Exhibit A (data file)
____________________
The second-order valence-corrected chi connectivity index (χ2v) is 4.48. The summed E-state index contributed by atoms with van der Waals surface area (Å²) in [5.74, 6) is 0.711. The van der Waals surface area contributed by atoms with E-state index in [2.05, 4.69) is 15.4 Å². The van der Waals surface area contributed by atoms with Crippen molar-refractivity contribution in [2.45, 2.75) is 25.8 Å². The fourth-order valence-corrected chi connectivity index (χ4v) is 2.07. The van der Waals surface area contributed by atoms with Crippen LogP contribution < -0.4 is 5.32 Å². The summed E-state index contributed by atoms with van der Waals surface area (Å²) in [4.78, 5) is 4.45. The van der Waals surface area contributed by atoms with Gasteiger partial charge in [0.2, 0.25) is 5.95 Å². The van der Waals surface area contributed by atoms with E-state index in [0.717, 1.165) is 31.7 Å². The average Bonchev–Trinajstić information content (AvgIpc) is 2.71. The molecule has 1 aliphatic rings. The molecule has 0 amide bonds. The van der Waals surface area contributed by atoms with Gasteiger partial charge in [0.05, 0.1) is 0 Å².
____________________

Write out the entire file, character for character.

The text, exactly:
The second-order valence-corrected chi connectivity index (χ2v) is 4.48. The summed E-state index contributed by atoms with van der Waals surface area (Å²) in [5.74, 6) is 0.711. The van der Waals surface area contributed by atoms with E-state index in [2.05, 4.69) is 15.4 Å². The van der Waals surface area contributed by atoms with Crippen molar-refractivity contribution in [2.45, 2.75) is 25.8 Å². The fourth-order valence-corrected chi connectivity index (χ4v) is 2.07. The van der Waals surface area contributed by atoms with Crippen LogP contribution < -0.4 is 5.32 Å². The summed E-state index contributed by atoms with van der Waals surface area (Å²) in [4.78, 5) is 4.45. The van der Waals surface area contributed by atoms with Gasteiger partial charge in [0.2, 0.25) is 5.95 Å². The van der Waals surface area contributed by atoms with E-state index in [0.717, 1.165) is 31.7 Å². The average Bonchev–Trinajstić information content (AvgIpc) is 2.71. The molecule has 1 aliphatic rings. The molecule has 0 amide bonds. The van der Waals surface area contributed by atoms with Gasteiger partial charge in [0.05, 0.1) is 0 Å².